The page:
The possibility of crossposting to other systems. I'm using Facebook and Twitter a bit more, for instance, so I'm looking at turning this into a general framework for crossposting to multiple services without needing a plugin. That will come much later, though.
Some stuff from the link backlog:
One of the defects of JustTheDisc, despite my undying love for it, is how anything with a Japanese title is rendered incorrectly. Whenever such a thing shows up, you have to do a lot of "reverse engineering" (read: blind guesswork) to find out what some of those things are. It's like an intelligence test: if you pass, you get rewarded with some amazingly rare and wonderful material.
During my last buying spree, I came across something with the title J.A.??????~??????. I wondered if this was a J.A. Seazer release — yes, he of the Utena soundtracks and one of the bigger swathes of Japanese underground psychedelia this side of Keiji Haino and Fushitsusha. I was familiar with him long before Julian Cope's Japrocksampler sold me on the necessity of having at least one of his albums around the house, but his stuff has been terribly pricey and goes in and out of print the way the moon changes phases.
The only way I could even begin to guess which disc it might be was to count the track numbers, count the characters in each track, and compare them against everything in his discography that might match the title in some fashion. Try to imagine my shock when I realized it was Kokkyou Junreika (国境巡礼歌), one of his most sought-after and blitzed-out records — copies of which routinely change hands for $100 or more. And here I was staring at a copy for $3 — granted, without the cover art, but who cared? And even if it wasn't that disc, $3 was not a big gamble to take.
The order showed up yesterday. My guesswork paid off. I'll be writing a review of the disc sometime this weekend.
Criterion's having a clearance sale in preparation for the inauguration of their new warehouse — everything on hand is available for 40% off. Go get it.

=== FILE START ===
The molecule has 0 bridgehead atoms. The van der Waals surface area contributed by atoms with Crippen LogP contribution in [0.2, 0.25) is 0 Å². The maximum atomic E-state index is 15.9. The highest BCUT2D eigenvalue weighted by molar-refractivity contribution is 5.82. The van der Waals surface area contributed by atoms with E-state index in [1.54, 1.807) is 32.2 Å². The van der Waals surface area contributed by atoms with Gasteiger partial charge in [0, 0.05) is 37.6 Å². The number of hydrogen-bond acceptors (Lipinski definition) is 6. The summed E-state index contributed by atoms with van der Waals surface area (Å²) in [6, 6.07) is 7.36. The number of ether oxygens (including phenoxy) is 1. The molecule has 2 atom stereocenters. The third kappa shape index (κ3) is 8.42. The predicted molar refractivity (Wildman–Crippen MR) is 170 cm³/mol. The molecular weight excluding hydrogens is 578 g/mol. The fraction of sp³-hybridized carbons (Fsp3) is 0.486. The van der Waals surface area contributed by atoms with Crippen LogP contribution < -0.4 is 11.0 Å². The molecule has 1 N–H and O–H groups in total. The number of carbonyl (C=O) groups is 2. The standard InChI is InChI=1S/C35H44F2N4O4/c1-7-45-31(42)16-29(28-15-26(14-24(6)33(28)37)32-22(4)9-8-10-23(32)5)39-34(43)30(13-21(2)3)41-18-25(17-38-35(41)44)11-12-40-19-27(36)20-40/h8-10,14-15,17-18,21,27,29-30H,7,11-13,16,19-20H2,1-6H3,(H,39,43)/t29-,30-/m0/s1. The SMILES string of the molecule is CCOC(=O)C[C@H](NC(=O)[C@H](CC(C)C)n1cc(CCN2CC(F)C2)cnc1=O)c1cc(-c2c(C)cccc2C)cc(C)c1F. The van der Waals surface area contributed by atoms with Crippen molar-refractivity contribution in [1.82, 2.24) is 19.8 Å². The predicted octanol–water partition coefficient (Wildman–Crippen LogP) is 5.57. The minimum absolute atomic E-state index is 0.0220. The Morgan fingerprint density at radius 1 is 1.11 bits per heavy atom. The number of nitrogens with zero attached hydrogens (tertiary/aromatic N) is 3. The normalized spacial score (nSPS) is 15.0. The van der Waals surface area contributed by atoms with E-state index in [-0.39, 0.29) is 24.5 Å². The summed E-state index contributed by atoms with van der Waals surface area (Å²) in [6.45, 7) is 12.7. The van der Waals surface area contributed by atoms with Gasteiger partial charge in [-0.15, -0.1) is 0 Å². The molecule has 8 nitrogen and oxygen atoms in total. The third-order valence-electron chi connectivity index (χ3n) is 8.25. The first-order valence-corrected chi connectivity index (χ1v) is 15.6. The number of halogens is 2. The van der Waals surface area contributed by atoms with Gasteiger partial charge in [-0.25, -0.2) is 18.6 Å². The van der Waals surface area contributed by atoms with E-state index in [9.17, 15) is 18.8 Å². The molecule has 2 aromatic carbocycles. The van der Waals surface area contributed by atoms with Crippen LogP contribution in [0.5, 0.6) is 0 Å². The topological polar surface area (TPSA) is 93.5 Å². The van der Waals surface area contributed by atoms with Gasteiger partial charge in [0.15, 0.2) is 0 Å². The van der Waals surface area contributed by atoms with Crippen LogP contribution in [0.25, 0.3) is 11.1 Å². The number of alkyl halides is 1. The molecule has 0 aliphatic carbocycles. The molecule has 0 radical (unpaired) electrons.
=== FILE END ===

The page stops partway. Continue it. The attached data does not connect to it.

There’s a big difference between a truly great show and one you just feel an endearing affection for. Shonen Onmyouji is by no means a ground-breaking piece of work, but darn it all if I don’t like it. It’s got a mix of elements that hits a personal sweet spot, an attractive visual style, and a compulsively watchable storyline. As Frederik Pohl once said about another movie, “It may not be Bach, but it’s certainly Offenbach”, and that’s still plenty good.
A description of the show would probably be best served by talking about the title. Most of us reading this know what shonen means (young man), but onmyouji is probably going to send most of us scurrying for the dictionary. Sometimes translated as yin-yang master, an onmyouji was the feudal Japanese version of your friendly neighborhood ghostbuster — plus astrologer, sorcerer and a few other supernaturally-inclined vocations, all rolled into one. If the term rings a distant bell or three, chances are you might have stumbled across the two live-action movies of the same name, Onmyouji I and II, also issued by Geneon before they ended up in the great Suncoast Video cut-out bin in the sky.Read more
I've created the CDs For Sale page, where you can buy spare copies of some of the discs I've reviewed. Look for new ones there from time to time.
Addendum: Audio samples from the discs in question also show up on that page.
Yukio Mishima — one by John Nathan, the other by Henry Scott-Stokes. Nathan’s was shorter but that much more precise and insightful; the Scott-Stokes work was more rambling and speculative, with a great many digressions about Japanese society that Nathan’s book dealt with a good deal more succinctly.
Aside from the way Nathan’s book dives headfirst into Mishima’s life — he was given an unprecedented level of access to the man’s world by the author’s widow — what caught my fascination the most was Mishima’s compulsive way of contrasting himself against other writers. In his early years, right after WWII, he met Osamu Dazai and told him, flat-out, “I don’t like your writing.” Mishima was downright straight-edge compared to Dazai, a compulsive dissolute whose suicide attempts, extramarital dabblings and drug addictions were already the stuff of legend. But as Mishima admitted later on in an interview, much of his outward “health” was itself a contrast: he was healthy on the outside so he could afford the luxury, as it were, of being sick on the inside.